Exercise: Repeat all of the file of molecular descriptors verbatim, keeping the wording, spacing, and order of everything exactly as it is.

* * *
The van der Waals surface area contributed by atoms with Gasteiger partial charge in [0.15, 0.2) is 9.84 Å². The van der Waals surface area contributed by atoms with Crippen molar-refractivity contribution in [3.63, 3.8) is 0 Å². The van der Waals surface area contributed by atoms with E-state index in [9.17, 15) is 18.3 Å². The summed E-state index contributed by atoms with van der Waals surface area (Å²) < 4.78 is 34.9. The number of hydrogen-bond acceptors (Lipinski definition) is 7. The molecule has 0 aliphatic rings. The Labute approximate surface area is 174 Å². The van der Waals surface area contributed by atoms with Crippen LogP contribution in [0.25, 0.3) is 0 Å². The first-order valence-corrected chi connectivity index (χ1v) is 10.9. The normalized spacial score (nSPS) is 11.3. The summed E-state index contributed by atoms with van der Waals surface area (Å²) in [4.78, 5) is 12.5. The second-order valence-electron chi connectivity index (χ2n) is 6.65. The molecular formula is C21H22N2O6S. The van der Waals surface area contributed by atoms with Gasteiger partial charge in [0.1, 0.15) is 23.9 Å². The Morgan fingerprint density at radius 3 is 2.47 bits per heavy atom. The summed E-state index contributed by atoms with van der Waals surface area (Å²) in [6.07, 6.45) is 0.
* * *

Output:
The van der Waals surface area contributed by atoms with Gasteiger partial charge in [0.15, 0.2) is 9.84 Å². The van der Waals surface area contributed by atoms with Crippen molar-refractivity contribution in [3.63, 3.8) is 0 Å². The van der Waals surface area contributed by atoms with E-state index in [9.17, 15) is 18.3 Å². The summed E-state index contributed by atoms with van der Waals surface area (Å²) < 4.78 is 34.9. The number of hydrogen-bond acceptors (Lipinski definition) is 7. The molecule has 0 aliphatic rings. The Labute approximate surface area is 174 Å². The van der Waals surface area contributed by atoms with Crippen LogP contribution in [0.25, 0.3) is 0 Å². The first-order valence-corrected chi connectivity index (χ1v) is 10.9. The normalized spacial score (nSPS) is 11.3. The summed E-state index contributed by atoms with van der Waals surface area (Å²) in [4.78, 5) is 12.5. The second-order valence-electron chi connectivity index (χ2n) is 6.65. The molecular formula is C21H22N2O6S. The van der Waals surface area contributed by atoms with Gasteiger partial charge in [0.1, 0.15) is 23.9 Å². The Morgan fingerprint density at radius 3 is 2.47 bits per heavy atom. The summed E-state index contributed by atoms with van der Waals surface area (Å²) in [6.07, 6.45) is 0.